Abstract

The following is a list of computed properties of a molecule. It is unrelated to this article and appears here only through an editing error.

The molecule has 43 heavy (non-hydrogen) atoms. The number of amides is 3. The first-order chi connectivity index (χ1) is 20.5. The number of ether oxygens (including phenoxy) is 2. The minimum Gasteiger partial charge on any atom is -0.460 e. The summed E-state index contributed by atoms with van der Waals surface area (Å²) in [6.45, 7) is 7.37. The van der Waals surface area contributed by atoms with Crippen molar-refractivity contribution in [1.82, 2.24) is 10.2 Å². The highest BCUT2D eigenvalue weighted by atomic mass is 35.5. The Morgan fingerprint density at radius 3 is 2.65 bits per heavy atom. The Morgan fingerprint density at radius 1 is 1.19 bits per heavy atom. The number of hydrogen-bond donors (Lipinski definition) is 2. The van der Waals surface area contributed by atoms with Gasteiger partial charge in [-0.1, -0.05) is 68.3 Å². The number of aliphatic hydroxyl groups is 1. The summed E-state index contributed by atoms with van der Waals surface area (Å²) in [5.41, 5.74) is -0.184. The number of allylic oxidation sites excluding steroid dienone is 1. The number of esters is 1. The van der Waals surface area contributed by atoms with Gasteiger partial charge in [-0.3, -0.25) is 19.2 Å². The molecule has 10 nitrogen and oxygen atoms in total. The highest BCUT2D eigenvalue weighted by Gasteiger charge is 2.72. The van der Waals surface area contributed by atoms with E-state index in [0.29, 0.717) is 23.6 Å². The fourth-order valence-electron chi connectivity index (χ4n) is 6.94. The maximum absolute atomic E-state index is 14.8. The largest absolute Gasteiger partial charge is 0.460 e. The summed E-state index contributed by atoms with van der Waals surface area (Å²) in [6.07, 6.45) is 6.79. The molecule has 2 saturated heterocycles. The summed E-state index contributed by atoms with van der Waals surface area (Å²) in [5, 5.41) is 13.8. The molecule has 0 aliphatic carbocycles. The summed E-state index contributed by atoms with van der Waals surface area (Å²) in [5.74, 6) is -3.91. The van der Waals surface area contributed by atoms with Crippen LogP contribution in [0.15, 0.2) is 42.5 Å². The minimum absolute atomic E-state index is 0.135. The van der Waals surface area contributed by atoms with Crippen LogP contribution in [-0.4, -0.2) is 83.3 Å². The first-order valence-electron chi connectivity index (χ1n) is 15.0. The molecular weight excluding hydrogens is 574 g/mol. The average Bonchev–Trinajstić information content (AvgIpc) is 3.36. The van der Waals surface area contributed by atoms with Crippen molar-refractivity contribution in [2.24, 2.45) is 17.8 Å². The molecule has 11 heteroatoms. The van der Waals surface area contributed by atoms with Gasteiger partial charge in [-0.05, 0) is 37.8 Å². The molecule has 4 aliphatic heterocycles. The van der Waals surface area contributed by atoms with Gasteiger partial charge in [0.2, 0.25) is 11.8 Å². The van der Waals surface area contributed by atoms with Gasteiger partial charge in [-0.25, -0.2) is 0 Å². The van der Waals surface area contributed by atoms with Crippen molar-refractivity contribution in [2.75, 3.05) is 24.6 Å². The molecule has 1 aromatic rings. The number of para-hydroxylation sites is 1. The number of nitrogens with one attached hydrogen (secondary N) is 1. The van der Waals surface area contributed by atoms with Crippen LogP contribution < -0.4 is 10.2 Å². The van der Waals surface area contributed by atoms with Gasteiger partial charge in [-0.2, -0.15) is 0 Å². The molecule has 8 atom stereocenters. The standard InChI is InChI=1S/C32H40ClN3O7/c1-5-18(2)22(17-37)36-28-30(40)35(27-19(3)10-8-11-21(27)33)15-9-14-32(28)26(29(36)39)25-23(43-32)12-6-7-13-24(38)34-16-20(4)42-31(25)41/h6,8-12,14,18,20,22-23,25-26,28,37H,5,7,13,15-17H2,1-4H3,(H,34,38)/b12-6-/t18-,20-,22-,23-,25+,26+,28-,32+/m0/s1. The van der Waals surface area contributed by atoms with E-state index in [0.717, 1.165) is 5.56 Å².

Mitogen-activated protein (MAP) kinase kinase (MAPKK) activates MAP kinase in a signal transduction pathway that mediates cellular responses to growth and differentiation factors. Oncogenes such as ras, src, raf, and mos have been proposed to transform cells by prolonging the activated state of MAPKK and of components downstream in the signaling pathway. To test this hypothesis, constitutively active MAPKK mutants were designed that had basal activities up to 400 times greater than that of the unphosphorylated wild-type kinase. Expression of these mutants in mammalian cells activated AP-1-regulated transcription. The cells formed transformed foci, grew efficiently in soft agar, and were highly tumorigenic in nude mice. These findings indicate that constitutive activation of MAPKK is sufficient to promote cell transformation.

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